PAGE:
In October 1999, Cardinal O’Connor wrote to the nuncio about Priest 1:
“I must confess that I did not really find my discussion with the priest psychologist or the findings of the psychiatrist [regarding Priest 1] to be definitely persuasive. At the same time, I could not dismiss their findings, because of the gravity of the allegations” (Page 134).
Cardinal O’Connor’s letter is the strongest recommendation against McCarrick in the McCarrick Report (Page 140):
“I regret that I would have to recommend very strongly against such promotion, particularly if to a Cardinatial See, including New York. Nevertheless, I subject my comments to higher authority and most particularly our Holy Father. I would support unconditionally any appointment of our Holy Father, including an appointment to the Archbishopric of New York, and give every assistance to anyone appointed, including Archbishop McCarrick. At the same time, I consider it a grave obligation to recommend to higher authority, including our Holy Father personally, against such an appointment.
“I must emphasize, finally, that it is conceivable that Archbishop McCarrick has never been given the opportunity to defend himself against these allegations.”
John Paul was given Cardinal O’Connor’s letter. The Holy Father knew that Cardinal O’Connor was opposed to McCarrick succeeding him for other reasons. Were the sexual-misconduct allegations true, or another way of sabotaging McCarrick’s rise? John Paul ordered the nuncio in Washington to investigate the truth of the allegations.
Meanwhile, John Paul decided against McCarrick for New York, a decision taken while Cardinal O’Connor was still alive. He died on May 3, 2000; Cardinal Egan was announced as his successor days later.
Results of Investigation
The investigation ordered by John Paul in November 1999 was completed and reported to Rome in July 2000. Four bishops of New Jersey, including Bishop Hughes, who had dealt with Priest 1, reported back. They did not share what they knew about McCarrick (Page 166). Three of the four exonerated McCarrick, writing that they had no knowledge of sexual misconduct. They did not tell the truth. The fourth spoke of imprudent overnight visits, but not of sexual contact.
Nevertheless, John Paul decided not to include McCarrick for the remaining cardinalatial see of Washington. Cardinal O’Connor’s allegations had not been confirmed by the investigation John Paul ordered, but they were not dismissed out of hand. Cardinal O’Connor’s reservations were still sufficient to prevent McCarrick’s promotion (Page 167).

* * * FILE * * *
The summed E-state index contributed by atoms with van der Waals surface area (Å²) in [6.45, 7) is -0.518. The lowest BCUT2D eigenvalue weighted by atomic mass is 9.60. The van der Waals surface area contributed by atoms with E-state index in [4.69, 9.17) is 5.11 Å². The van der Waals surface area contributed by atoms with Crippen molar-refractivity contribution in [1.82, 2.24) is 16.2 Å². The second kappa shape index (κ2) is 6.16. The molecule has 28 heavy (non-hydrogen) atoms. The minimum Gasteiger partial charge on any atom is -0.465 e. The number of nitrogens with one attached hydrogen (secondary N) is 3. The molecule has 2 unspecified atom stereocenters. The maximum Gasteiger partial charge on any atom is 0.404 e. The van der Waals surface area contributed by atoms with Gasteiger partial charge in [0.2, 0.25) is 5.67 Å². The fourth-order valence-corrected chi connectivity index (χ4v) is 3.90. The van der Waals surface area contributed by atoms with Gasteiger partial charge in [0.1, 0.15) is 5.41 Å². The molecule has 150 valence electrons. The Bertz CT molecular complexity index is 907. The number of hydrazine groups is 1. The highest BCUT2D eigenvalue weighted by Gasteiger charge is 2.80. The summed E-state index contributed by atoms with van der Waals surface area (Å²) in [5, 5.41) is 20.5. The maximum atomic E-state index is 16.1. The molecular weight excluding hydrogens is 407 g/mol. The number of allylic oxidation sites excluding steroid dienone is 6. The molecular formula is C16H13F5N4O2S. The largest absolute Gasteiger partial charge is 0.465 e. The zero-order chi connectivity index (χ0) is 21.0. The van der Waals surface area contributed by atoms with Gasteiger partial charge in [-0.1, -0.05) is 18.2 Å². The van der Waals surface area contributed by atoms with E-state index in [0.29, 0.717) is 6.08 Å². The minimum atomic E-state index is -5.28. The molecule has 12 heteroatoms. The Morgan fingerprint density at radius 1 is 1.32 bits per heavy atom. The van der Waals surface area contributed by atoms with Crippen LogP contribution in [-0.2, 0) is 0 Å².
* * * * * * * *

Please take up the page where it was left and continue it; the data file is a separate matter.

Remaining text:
Had Bishop Hughes told the nuncio what he knew about McCarrick and Priest 1, not only would McCarrick have not been considered for Washington, but his own tenure in Newark may have come under further scrutiny.
McCarrick Appeals to the Pope
On Aug. 6, 2000, McCarrick wrote directly to the papal secretary, Archbishop Stanislaw Dziwisz. He had learned about what Cardinal O’Connor had written about him. The report did not determine how he knew. McCarrick wrote:
“I have heard that, before his death, Cardinal O’Connor wrote to the Holy Father a letter which deeply attacked my life as a bishop, a priest and even as a man. If this is true then it is a very grave accusation and leaves me bewildered. I know that the Cardinal did not want me as his successor. … Never, in all his years of service in New York, did Cardinal O’Connor ever approach me with criticisms or accusations such as apparently are contained in his letter to His Holiness. Your Excellency, sure I have made mistakes and may have sometimes lacked in prudence, but in the seventy years of my life, I have never had sexual relations with any person, male or female, young or old, cleric or lay, nor have I ever abused another person or treated them with disrespect” (Pages 169-70).
The most important part of the crafty letter was not the denial of sexual relations, but McCarrick’s characterization of Cardinal O’Connor’s conduct. If O’Connor truly thought that something was awry, McCarrick argues, he would have raised it with me, but he only brought this up belatedly to block my advancement.
McCarrick’s total denial — coupled with the consultation with the four New Jersey bishops, against the background of Cardinal O’Connor’s opposition to McCarrick on other grounds — shifted the considerations in Rome.
The report also notes that the history of false sexual allegations made against priests in Communist Poland may have had an effect.
For example, Cardinal Marc Ouellet is quoted as saying that “the Pope, coming from an ex-communist country, with the procedures of the secret services denouncing priests to weaken the Church … trying to undermine people’s reputations, this left a very strong impression on him” (Footnote 580).